Vol. 1, No. 10
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Greetings from a leader of the VMF Steering Committee, Erin Watson
Willkommen, Bienvenue, Welcome!
The seasons are changing, the 2021 elections have finished, and we learn to take the good with the disappointing. In the Northern Hemisphere, we’re getting ready for cold winters and the holiday season. In the Southern Hemisphere, we’re preparing for the fire season and summer vacations. In Democrats Abroad, we’re celebrating our victories as we prepare for the 2022 midterms.
While losses are always easier to see, we did have important wins. Congratulations to Representative Shontel Brown (OH-15), Governor Phill Murphy (NJ), Lt. Governor Sheila Oliver (NJ), Mayor Eric Adams (NYC), Mayor Ed Gainey (Pittsburgh), Mayor Michelle Wu (Boston), and Mayor Tim Keller (Albuquerque). Our votes count, and our vote matters. Next year it will be time to put our money where our mouths are and get more Democrats elected to protect our country and the planet.
But for now, in December, we’re taking small actions, and you can join us.
- Join our Commander-in-Chief Cup fundraiser! A small donation goes a long way to reaching and registering overseas voters. To access, click here.
- Talk about our GI Bill advocacy with your families and friends. Family gatherings are a chance to find out if someone isn’t getting the support they earned.
- Talk about our Veteran Deportation advocacy. No family deserves to be separated, especially during the holidays.
- Rest and stay healthy. The 2022 midterms are critically important, and we want all our volunteers to be healthy, stay healthy, and be fighting fit for our democracy.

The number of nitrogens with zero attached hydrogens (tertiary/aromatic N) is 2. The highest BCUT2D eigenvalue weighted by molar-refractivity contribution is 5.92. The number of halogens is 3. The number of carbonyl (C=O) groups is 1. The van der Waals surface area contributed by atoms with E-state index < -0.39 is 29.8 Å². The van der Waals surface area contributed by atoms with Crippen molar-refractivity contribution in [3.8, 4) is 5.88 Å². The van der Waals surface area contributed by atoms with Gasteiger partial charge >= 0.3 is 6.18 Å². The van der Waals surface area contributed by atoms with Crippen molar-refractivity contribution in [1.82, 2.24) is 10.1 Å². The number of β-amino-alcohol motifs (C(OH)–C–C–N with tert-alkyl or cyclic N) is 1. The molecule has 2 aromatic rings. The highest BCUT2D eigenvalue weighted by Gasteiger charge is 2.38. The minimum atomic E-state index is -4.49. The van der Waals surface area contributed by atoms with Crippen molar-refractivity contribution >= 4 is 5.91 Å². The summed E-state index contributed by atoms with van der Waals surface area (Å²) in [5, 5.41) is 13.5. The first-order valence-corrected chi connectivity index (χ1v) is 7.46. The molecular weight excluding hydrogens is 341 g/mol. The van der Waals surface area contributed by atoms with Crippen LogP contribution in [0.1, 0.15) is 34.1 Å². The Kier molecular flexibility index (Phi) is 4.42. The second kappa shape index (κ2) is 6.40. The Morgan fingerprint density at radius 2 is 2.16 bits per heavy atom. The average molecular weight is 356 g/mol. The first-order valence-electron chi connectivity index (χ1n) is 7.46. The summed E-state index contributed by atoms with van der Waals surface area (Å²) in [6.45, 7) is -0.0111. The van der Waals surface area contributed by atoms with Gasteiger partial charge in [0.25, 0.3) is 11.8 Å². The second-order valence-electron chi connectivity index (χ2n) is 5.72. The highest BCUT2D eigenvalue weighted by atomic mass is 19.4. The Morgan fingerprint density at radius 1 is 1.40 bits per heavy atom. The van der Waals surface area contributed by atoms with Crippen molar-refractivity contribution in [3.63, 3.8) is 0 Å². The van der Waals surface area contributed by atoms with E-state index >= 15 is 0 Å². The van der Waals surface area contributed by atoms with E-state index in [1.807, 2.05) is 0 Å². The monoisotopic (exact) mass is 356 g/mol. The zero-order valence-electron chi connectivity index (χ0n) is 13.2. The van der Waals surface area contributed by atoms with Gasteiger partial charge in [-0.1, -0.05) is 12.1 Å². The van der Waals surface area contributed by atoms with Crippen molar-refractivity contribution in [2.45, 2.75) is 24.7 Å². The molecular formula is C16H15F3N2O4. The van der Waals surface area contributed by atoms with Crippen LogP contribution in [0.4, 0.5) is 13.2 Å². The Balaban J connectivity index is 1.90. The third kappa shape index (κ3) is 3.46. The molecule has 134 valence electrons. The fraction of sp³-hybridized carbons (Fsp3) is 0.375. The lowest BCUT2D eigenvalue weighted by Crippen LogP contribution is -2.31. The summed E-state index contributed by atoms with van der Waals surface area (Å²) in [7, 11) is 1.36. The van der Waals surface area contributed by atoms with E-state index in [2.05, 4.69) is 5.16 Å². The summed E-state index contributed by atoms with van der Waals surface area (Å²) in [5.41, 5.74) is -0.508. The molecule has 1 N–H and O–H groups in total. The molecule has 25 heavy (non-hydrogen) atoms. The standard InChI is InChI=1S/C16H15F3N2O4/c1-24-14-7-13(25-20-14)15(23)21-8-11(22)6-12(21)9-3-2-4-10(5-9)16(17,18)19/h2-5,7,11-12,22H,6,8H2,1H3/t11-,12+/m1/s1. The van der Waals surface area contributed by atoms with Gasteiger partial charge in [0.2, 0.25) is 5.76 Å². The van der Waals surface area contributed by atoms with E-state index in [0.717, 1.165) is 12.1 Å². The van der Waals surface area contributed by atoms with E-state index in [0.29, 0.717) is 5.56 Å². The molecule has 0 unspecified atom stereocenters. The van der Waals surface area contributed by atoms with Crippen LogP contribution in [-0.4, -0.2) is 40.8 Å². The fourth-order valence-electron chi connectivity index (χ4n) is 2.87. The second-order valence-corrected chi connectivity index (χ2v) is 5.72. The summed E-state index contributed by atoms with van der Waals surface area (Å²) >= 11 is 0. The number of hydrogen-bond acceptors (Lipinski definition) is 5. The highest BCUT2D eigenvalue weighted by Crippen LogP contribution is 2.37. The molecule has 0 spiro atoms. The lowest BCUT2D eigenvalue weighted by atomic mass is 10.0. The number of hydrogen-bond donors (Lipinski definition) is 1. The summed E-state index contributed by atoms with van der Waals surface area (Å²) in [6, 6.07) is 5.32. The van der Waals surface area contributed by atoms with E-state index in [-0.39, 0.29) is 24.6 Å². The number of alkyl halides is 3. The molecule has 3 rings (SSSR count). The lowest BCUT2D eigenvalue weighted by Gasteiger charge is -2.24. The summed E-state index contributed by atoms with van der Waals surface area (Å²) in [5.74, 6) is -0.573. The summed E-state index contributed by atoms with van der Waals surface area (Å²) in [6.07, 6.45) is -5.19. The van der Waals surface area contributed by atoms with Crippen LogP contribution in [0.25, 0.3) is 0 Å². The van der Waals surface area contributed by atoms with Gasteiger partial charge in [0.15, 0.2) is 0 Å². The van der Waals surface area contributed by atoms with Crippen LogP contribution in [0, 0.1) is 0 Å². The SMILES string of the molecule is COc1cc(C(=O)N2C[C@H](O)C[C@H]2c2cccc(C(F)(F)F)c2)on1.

- After January arrives, register to vote here: votefromabroad.org. The best holiday present is being assured of receiving a ballot for the November 8th elections.
We thank you for all of your support throughout 2021. It means the world to us as we keep up the good fight. From all of us at DA-VMF to you, Happy Holidays and Happy New Year!
Erin Watson, Global Military GOTV Coordinator
UPCOMING GLOBAL VMF CAUCUS MEETINGS
The Global VMF Caucus Steering Committee meets once a month. All Democrats Abroad members are welcome to attend. The next VMF meeting will be December 12th & Rotation B.
Here is the login info for the Zoom Meetings:
To receive the agenda or minutes from our meetings, contact us by emailing us here.
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The Final Battle for the Commander-In-Chief Trophy 2021
Army beat Air Force on November 6th 21-14 with an overtime touchdown. Air Force led 3-0 at the half, but Army came on strong with two TDs in the 3rd quarter, the second one on a 79 yd pass. In the 4th quarter Air Force scored a TD w/2 pointer and made another field goal to tie it 14 -14 at the end of regulation. Luckily, Army in OT recovered an Air Force fumble and scored. AF was unable to reply and Army took the win.
This gives Air Force one win, Army one win and Navy awaiting its chance!
The famous Army/Navy game will take place at MetLife Stadium (NJ) on December 11th at 3pm ET. Tickets are SOLD OUT. It is live streamed here, and REMEMBER you can show support for your favorite team here.
YOUR SUPPORT GOES FOR VOTER OUTREACH TO FIND FIRST-TIME VOTERS
AND HELP WITHREQUIRED ANNUAL REGISTRATION
ON MILITARY BASES AND FOR AMERICANS AROUND THE WORLD!
WHO WILL CLAIM
The Commander-in-Chief Trophy 2021?
Your contribution is greatly appreciated!
Let your friends and family know they can help too!
For more details, a bit of interesting history, and the DONATE button, click here.
December is Universal Human Rights Month
Human rights are rights that we have by virtue of being human beings. They are not granted, they are innate. In its 30 articles, the Universal Declaration of Human Rights (adopted in 1948 by the UN General Assembly) lists them as the right to food, health, education, work and liberty. After the Bible, it is the most translated document in the world, available in more than 500 languages!!! You can click here to read it!
December 1 - Civil Air Patrol (USAF Auxiliary) Birthday Various civilian aviation units began to form as people worried about the war in Europe in the late 1930’s. With support from Fiorello LaGuardia, then mayor of NY City, Gill Wilson of NJ proposed the CADS - Civil Air Defense Services. The Commerce, Navy and War Departments approved a Civil Air Patrol (CAP) and its headquarters opened on December 1, 1941 under the command of Maj. Gen. John F. Curry. For more click here and here.